Farmer's market vendors react to new cottage food law


Farmer's market vendors react to new cottage food law

MISSOULA, Mont. - At Saturday's farmers market in Missoula, many of the vendors were already aware of the new changes brought about by the new cottage food law. The law took effect on Oct. 1, and is the first of its kind in the state of Montana.

"I think it is a good move on the part of the legislature," said farmers market vendor Michael Dean, "it allows me more opportunities to vend."

The new law designates low risk food such as dried fruits, jams, jellies, and baked goods as 'cottage food'. Up until the law took effect, they had been regulated by the county. As of Oct. 1 they are regulated by the state.  The new law also eases regulations, such as requiring the food to be prepared in a commercial kitchen. Cottage food can now be made in a home kitchen and still be sold.

"Well this law clears up a lot of things that were very vague for a long time."  says Anne Little, owner of the Little Company, "It gives people an appeal process, and it gives us sanitary guidelines."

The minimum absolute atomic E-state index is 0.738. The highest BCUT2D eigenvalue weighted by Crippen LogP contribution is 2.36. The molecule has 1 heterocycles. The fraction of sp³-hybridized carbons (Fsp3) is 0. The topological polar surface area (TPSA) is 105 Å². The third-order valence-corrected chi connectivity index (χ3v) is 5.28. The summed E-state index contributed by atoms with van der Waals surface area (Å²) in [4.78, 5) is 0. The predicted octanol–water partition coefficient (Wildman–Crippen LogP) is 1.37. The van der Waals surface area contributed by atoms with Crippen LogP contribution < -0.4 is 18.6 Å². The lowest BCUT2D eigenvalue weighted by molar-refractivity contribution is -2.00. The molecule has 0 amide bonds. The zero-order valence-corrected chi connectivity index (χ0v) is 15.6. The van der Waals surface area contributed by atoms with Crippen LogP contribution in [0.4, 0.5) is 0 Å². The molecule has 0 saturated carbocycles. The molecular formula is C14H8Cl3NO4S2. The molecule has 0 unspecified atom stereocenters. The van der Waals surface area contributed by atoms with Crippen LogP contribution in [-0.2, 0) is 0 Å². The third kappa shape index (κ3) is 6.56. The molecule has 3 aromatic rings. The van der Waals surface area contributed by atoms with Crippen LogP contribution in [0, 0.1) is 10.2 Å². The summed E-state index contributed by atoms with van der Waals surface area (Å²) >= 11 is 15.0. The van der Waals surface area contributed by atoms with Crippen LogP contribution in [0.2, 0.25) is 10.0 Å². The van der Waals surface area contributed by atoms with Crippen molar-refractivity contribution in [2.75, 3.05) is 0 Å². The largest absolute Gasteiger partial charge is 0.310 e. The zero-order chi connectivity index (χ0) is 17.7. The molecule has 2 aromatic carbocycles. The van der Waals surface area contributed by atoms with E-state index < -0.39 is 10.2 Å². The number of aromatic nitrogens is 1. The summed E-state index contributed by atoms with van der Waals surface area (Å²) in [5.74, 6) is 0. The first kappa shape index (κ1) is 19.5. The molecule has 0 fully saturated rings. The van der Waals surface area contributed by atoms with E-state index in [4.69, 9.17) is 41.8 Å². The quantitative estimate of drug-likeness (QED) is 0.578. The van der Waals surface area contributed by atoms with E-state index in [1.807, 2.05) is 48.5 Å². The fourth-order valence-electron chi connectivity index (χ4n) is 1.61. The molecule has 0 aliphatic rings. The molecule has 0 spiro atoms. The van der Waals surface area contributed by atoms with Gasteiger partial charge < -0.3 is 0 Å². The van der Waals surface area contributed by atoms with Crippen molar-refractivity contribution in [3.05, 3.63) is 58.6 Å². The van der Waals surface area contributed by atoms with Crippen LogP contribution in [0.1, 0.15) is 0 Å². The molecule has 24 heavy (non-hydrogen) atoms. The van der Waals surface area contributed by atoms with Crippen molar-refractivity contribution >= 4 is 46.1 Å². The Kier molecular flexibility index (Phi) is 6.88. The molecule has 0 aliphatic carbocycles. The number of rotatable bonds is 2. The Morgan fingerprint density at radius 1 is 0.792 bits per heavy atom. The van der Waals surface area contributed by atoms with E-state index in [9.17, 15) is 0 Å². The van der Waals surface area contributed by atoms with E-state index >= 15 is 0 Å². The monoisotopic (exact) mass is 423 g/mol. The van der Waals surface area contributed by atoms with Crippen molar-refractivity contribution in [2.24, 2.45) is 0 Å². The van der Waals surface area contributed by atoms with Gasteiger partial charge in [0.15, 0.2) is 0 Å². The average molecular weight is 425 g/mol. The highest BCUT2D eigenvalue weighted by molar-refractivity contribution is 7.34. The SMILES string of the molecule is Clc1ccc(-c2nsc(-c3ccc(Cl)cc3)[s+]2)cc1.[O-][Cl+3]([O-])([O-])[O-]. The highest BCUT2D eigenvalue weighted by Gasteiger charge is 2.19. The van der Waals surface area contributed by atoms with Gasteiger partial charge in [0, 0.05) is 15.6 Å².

Under the new law, a vendor must become registered to sell their food anywhere besides at a farmer's market. They may not however sell online.

"There is registration fee of 40 dollars. It is not a terrible amount of paperwork, it is a very fair amount, just time consuming." says Dean.

While the law may seem positive for many, there are some drawbacks for those who own commercial kitchens.

"It is to a certain extent going to reduce some of my customer base," says Anne Little, "but on the other hand it is making things clearer, easier to use, and expanding the availability of good food for the public, so it works both ways."

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